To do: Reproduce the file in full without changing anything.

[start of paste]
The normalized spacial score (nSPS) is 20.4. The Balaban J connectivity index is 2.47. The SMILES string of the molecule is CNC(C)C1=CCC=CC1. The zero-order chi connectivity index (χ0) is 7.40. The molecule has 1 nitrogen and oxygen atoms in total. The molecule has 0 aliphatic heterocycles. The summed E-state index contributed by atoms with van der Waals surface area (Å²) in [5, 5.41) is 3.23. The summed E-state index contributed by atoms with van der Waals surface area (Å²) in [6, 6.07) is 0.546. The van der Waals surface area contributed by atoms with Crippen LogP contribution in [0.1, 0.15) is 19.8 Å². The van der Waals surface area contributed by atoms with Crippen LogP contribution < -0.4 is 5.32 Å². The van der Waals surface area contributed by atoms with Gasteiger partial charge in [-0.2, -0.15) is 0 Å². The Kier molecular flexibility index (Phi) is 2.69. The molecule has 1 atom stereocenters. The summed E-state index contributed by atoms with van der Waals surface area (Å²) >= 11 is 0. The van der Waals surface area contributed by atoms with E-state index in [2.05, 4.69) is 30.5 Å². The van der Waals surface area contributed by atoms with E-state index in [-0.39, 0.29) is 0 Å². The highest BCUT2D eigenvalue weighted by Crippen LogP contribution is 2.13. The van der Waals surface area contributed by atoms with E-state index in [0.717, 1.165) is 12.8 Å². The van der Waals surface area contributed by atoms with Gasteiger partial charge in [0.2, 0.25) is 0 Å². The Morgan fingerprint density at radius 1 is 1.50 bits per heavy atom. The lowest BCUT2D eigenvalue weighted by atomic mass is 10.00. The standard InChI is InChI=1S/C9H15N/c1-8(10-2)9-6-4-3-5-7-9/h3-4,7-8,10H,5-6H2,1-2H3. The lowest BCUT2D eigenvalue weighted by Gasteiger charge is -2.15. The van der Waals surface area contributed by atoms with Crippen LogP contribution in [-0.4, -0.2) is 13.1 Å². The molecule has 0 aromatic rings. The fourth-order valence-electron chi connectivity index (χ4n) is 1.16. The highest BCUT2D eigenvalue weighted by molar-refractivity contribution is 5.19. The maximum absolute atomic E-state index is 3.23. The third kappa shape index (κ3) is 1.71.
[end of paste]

The normalized spacial score (nSPS) is 20.4. The Balaban J connectivity index is 2.47. The SMILES string of the molecule is CNC(C)C1=CCC=CC1. The zero-order chi connectivity index (χ0) is 7.40. The molecule has 1 nitrogen and oxygen atoms in total. The molecule has 0 aliphatic heterocycles. The summed E-state index contributed by atoms with van der Waals surface area (Å²) in [5, 5.41) is 3.23. The summed E-state index contributed by atoms with van der Waals surface area (Å²) in [6, 6.07) is 0.546. The van der Waals surface area contributed by atoms with Crippen LogP contribution in [0.1, 0.15) is 19.8 Å². The van der Waals surface area contributed by atoms with Crippen LogP contribution < -0.4 is 5.32 Å². The van der Waals surface area contributed by atoms with Gasteiger partial charge in [-0.2, -0.15) is 0 Å². The Kier molecular flexibility index (Phi) is 2.69. The molecule has 1 atom stereocenters. The summed E-state index contributed by atoms with van der Waals surface area (Å²) >= 11 is 0. The van der Waals surface area contributed by atoms with E-state index in [2.05, 4.69) is 30.5 Å². The van der Waals surface area contributed by atoms with E-state index in [-0.39, 0.29) is 0 Å². The highest BCUT2D eigenvalue weighted by Crippen LogP contribution is 2.13. The van der Waals surface area contributed by atoms with E-state index in [0.717, 1.165) is 12.8 Å². The van der Waals surface area contributed by atoms with Gasteiger partial charge in [0.2, 0.25) is 0 Å². The Morgan fingerprint density at radius 1 is 1.50 bits per heavy atom. The lowest BCUT2D eigenvalue weighted by atomic mass is 10.00. The standard InChI is InChI=1S/C9H15N/c1-8(10-2)9-6-4-3-5-7-9/h3-4,7-8,10H,5-6H2,1-2H3. The lowest BCUT2D eigenvalue weighted by Gasteiger charge is -2.15. The van der Waals surface area contributed by atoms with Crippen LogP contribution in [-0.4, -0.2) is 13.1 Å². The molecule has 0 aromatic rings. The fourth-order valence-electron chi connectivity index (χ4n) is 1.16. The highest BCUT2D eigenvalue weighted by molar-refractivity contribution is 5.19. The maximum absolute atomic E-state index is 3.23. The third kappa shape index (κ3) is 1.71.